I love to do things outside and try to get the family out every weekend. Today was no different and we decided to hit a new trail that is nearby called the “South Fork Trail” which is located in McAdenville, NC and runs beside the South Fork River. It’s managed by the Carolina Thread Trails which is specific to North and South Carolina but has a great mission:

The Thread Trail arose from a discovery process started in 2005 when the Foundation For The Carolinas convened more than 40 regional leaders and organizations to determine the region’s most pressing environmental needs and concerns. From that process, open space preservation surfaced as the number one priority. The Carolina Thread Trail was successfully launched in 2007 as a project focused on preserving natural corridors and connecting people to nature through a network of connected trails.

 

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Trail Map

 

The South Fork trail is only two miles going out and back and the path is wide with almost no elevation climb, so it’s perfect for those that just want to get outside and do some walking, but I’m most interested in the historical information about it:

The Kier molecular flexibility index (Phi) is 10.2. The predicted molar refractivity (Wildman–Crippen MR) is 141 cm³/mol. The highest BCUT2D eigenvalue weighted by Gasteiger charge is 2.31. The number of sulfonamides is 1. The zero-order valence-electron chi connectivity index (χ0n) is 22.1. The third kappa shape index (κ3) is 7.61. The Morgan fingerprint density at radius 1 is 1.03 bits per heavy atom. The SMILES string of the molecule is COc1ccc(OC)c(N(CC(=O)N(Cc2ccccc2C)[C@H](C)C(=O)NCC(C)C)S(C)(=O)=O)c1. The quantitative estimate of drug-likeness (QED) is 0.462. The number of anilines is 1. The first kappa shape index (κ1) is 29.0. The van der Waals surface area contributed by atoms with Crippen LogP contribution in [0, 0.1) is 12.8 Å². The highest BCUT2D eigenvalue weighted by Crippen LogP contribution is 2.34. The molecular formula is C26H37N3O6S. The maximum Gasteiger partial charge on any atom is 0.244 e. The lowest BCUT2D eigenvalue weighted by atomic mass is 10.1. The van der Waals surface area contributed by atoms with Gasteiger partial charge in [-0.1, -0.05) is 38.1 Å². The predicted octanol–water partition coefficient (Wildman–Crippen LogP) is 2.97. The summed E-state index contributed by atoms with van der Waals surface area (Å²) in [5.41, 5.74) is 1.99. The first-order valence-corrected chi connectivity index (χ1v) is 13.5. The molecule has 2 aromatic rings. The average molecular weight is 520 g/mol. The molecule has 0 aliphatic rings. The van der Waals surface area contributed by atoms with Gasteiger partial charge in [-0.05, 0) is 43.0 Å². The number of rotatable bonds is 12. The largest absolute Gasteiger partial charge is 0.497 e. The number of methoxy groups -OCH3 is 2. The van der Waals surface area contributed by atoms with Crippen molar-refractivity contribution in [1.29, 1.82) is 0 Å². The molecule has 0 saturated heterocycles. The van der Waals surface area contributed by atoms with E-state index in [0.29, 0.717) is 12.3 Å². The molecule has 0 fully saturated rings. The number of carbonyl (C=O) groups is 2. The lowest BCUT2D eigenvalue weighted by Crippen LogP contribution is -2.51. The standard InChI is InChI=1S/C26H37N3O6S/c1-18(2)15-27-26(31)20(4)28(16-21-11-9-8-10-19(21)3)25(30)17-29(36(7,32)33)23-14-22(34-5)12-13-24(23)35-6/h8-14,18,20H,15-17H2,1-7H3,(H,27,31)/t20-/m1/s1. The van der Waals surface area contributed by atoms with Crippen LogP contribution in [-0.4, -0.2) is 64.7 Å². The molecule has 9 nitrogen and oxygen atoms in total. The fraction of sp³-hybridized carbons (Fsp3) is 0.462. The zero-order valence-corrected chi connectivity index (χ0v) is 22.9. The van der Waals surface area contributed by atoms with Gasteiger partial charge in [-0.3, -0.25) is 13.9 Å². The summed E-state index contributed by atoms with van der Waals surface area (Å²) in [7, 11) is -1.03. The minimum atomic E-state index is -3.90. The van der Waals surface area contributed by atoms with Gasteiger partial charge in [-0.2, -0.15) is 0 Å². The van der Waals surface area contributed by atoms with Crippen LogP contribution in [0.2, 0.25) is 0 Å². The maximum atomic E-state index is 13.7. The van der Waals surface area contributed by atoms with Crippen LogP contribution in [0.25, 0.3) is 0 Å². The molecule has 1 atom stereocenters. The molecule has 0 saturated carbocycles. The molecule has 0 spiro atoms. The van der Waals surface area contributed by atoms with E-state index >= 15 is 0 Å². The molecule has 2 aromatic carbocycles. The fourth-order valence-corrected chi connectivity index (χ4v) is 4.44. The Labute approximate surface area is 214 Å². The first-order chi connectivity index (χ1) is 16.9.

This is a historic trail that was originally used by the Native Americans and then utilized by settlers for textile mills. There were two mills in the woods along the trail. One was the Ferguson Mill and the other one was nicknamed Pinhook. Opened in August 1852, the Pinhook Mill was the second mill to operate along the South Fork River. According to Gaston County historian Robert Ragan, the mill received its name because mill workers’ would use bent textile pins to fish for lunch outside the building’s windows. During the Civil War, a small detachment of Union soldiers were sent to burn down Pinhook Mill, which was producing cloth for the Confederacy. Upon hearing the soldiers coming, mill superintendent William Sahms ran out to meet the Union troop, only to find them led by his Pennsylvanian childhood neighbor. Sahms convinced the soldiers to spare the mill and the soldiers burnt the bridge instead.The stone pillars of the bridge are still in the river.

Here are a few photos from today’s hike. It’s worth checking out if you are in the Charlotte NC area.